Schramm, Leroy H.
April 1978
Industrial & Labor Relations Review;Apr78, Vol. 31 Issue 3, p322
Academic Journal
The question of whether government employees may legally be replaced when they strike is complicated by the variation in state laws governing not only the right to strike but also the ‘section 7 right’ to engage in concerted activities and the provision of tenure and civil service protection. Through an examination of state statutes and the major cases interpreting those statutes, this study concludes that strikers in the public sector can often be replaced, and sometimes summarily dismissed, even under laws providing the right to strike, unless those laws include section 7 and civil service or tenure rights.


Related Articles

  • Unions' right to strike is critical. Price, Susan // Green Left Weekly;2/29/2012, Issue 912, p6 

    The author discusses the proposal of Len Cooper, secretary of the Victorian Telecommunications Division of the Communications, Electrical and Plumbing Union, to campaign on the right to strike in Australia. She believes that Australian unions have been unsuccessful to secure the fundamental...

  • Las consecuencias del ejercicio del derecho de huelga sobre el devengo de prestaciones de la Seguridad Social. Toscani Giménez, Daniel // Capital Humano;sep2015, Vol. 28 Issue 301, p114 

    No abstract available.

  • The Right to Strike in the Public Sector. Bers, Melvin K. // Labor Law Journal;Aug70, Vol. 21 Issue 8, p482 

    This article comments on the proposed legalization of strikes by public employees in the U.S. This proposal should hinge on an assessment of the practical consequences of rescinding the bans in terms of, for example, the incidence of strikes, the balance of bargaining power, and the ultimate...

  • Can Public Employees Be Given the Right to Strike? Burton Jr., John F. // Labor Law Journal;Aug70, Vol. 21 Issue 8, p472 

    This article discusses several questions concerning public sector employment relations in the U.S. One of these questions is: Should public employees be given the right to strike? The predominant response to this question is no. The dominant reason seems to consist of four parts: there is a...

  • The Right to Strike: Concerted Activity Under the Taft-Hartley Act. Jennings, John Paul // California Law Review;Mar1952, Vol. 40 Issue 1, p12 

    Argues that the U.S. Taft-Hartley Act regulates extensively and constitutionally the right to strike. Prohibitions of the Act; Criticisms of the law; Decision of the U.S. Supreme Court in 1949.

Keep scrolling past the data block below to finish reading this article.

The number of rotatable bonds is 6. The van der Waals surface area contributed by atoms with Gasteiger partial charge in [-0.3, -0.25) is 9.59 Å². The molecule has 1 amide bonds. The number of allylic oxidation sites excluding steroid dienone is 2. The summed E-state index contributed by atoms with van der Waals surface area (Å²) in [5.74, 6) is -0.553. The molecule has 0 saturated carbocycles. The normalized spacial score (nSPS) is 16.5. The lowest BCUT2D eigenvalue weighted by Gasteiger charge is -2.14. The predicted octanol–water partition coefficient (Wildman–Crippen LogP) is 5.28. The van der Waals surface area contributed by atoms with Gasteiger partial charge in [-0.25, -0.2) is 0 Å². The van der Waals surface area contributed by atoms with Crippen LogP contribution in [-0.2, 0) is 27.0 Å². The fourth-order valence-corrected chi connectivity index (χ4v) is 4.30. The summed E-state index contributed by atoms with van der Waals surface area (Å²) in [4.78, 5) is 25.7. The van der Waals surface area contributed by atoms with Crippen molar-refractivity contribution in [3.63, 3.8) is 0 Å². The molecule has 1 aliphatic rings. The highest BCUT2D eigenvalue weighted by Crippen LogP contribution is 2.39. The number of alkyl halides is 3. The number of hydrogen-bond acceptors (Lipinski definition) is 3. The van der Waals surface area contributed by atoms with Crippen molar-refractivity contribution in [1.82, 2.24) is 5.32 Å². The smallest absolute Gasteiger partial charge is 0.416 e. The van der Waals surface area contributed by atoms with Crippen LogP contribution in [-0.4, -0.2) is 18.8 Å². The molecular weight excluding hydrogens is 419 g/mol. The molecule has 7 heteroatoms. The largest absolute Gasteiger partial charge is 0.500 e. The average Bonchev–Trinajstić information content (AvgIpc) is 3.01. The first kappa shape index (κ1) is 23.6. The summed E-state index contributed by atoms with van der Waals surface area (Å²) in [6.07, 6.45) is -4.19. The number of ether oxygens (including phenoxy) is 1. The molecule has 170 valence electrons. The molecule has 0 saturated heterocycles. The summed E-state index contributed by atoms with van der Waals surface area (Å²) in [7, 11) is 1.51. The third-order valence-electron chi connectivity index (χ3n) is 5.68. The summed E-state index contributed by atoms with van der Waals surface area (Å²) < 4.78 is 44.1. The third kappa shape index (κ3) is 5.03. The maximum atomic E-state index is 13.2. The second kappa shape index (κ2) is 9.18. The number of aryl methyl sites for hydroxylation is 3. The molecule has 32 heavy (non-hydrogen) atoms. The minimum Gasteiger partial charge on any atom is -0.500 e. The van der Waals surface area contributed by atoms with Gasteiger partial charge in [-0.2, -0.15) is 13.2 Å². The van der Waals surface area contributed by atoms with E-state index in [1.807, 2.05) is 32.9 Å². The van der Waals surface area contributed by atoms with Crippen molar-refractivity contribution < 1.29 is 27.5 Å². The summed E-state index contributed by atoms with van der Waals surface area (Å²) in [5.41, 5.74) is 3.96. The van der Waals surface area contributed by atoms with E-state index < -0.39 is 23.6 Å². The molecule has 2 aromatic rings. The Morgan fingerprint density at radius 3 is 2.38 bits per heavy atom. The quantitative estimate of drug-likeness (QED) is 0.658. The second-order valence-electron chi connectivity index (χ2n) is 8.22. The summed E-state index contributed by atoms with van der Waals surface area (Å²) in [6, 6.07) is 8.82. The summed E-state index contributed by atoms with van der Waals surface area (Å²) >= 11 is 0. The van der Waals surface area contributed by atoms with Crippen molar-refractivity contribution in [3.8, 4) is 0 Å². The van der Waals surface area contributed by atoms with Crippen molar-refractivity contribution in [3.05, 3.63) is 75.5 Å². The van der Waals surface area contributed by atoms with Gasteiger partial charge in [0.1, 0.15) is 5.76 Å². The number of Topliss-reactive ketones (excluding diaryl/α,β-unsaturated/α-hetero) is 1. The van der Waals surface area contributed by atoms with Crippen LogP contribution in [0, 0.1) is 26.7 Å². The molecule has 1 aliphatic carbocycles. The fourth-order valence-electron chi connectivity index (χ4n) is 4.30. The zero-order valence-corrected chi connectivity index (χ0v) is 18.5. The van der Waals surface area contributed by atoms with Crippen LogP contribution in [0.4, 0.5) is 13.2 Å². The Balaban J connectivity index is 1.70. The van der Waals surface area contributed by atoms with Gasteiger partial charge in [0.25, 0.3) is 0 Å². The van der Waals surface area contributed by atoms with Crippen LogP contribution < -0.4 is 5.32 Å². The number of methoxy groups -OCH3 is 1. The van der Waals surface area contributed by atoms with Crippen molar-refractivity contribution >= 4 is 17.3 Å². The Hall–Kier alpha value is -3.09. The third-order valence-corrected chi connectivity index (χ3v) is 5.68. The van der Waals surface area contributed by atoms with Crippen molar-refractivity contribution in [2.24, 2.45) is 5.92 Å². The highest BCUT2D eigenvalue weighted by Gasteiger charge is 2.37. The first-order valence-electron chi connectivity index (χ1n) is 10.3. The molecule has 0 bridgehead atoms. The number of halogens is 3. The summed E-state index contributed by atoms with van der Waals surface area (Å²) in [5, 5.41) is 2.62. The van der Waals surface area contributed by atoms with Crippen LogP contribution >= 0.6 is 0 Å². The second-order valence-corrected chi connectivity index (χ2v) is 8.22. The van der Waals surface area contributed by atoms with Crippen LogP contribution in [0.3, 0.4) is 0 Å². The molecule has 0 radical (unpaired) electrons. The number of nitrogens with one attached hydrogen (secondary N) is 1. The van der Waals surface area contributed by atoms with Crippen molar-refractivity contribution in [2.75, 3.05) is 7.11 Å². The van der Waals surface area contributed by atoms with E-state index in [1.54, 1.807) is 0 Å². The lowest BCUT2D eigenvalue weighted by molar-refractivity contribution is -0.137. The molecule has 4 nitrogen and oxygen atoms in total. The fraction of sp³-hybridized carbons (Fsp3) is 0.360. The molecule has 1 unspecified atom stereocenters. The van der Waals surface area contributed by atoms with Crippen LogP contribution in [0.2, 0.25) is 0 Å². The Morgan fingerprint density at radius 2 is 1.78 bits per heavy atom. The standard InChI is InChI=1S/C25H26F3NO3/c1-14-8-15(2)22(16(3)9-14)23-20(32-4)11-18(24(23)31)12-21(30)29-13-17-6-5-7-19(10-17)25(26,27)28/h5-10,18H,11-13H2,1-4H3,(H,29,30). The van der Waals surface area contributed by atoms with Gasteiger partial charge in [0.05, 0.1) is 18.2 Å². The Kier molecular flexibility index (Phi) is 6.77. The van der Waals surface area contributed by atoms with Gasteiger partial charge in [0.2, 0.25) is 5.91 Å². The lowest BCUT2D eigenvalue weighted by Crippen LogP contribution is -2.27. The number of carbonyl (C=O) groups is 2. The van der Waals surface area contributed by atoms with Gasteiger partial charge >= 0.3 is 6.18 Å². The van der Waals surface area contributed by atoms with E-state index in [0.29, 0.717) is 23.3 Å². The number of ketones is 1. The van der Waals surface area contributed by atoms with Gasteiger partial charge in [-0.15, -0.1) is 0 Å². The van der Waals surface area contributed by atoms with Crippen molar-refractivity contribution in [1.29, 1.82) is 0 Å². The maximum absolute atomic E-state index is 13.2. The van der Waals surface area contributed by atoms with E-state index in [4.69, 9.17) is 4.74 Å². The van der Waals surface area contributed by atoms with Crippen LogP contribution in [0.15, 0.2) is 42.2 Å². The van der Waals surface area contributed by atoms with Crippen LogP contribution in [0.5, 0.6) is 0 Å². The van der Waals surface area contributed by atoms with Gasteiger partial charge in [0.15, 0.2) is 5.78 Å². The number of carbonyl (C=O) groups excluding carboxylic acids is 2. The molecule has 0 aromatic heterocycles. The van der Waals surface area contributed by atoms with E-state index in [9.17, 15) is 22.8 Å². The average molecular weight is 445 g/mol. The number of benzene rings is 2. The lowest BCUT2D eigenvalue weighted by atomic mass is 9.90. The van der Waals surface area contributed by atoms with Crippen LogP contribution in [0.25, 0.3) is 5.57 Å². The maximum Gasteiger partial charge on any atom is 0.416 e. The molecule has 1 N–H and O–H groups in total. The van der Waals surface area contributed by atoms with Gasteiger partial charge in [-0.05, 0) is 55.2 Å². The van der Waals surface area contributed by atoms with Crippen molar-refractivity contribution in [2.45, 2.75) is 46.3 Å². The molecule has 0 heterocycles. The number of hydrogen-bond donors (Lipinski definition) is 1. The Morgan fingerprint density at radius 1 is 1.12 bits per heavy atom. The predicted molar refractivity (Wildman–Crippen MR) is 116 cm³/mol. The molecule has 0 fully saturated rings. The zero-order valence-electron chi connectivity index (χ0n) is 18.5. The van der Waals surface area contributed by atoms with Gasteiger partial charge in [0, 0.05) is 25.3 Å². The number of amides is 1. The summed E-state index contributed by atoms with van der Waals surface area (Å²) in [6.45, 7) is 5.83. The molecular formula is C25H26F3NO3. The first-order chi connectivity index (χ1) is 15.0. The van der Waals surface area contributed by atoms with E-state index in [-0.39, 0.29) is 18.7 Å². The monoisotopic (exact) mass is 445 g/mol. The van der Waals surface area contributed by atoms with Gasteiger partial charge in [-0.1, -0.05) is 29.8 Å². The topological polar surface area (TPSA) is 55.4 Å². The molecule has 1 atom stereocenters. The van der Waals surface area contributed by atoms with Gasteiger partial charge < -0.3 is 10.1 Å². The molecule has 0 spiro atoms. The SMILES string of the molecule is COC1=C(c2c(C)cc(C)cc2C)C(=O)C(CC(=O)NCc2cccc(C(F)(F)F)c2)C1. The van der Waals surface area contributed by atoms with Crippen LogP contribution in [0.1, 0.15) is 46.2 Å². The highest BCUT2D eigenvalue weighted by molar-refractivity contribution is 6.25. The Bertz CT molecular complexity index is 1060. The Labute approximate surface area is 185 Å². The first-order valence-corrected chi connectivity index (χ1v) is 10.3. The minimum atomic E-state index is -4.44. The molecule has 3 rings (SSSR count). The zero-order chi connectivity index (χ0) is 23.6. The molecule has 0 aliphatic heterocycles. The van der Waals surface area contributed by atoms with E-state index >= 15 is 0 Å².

• IN DEFENCE OF THE RIGHT TO STRIKE. Yates, Charlotte A. B. // University of New Brunswick Law Journal;Mar2009, Vol. 59, p128 

    The article focuses on the issues concerning the agreement signed between the Canadian Autoworkers (CAW) and Magna International in Canada. It states that CAW has agreed to gave up its right to strike in exchange for the opportunity for Magna employees to vote to join the CAW unimpeded by their...

  • SENATE AGAINST STRIKES.  // America;6/1/1946, Vol. 75 Issue 9, p174 

    The author speculates that the U.S. Senate will pass some anti-strike legislation regardless of the outcome of industrial disputes. The author notes the failure of the Smith-Connally Act, which was supposed to prevent strikes in the war industries. The author expresses doubt whether any law...

  • Strike Laws in Spain.  // America;6/12/1909, Vol. 1 Issue 9, p227 

    The article reports on the law signed by King Alfonso XIII of Spain regarding strikes and lockouts. The law emphasizes the stipulation to give notice regarding the scheduled strike to civil authorities at least 8 days in advance without restricting the workers' right to cease work. This mandate...

  • Untitled. Gilbert, Helen // Personnel Today;10/21/2008, p75 

    The article offers information on the protests made by public and civil services workers to fight below-inflation pay offers in Great Britain. It mentions that members of the public and commercial services union protested on the government's 2% public sector pay cap. Of the 91,749 members who...


Read the Article


Sorry, but this item is not currently available from your library.

Try another library?
Sign out of this library

Other Topics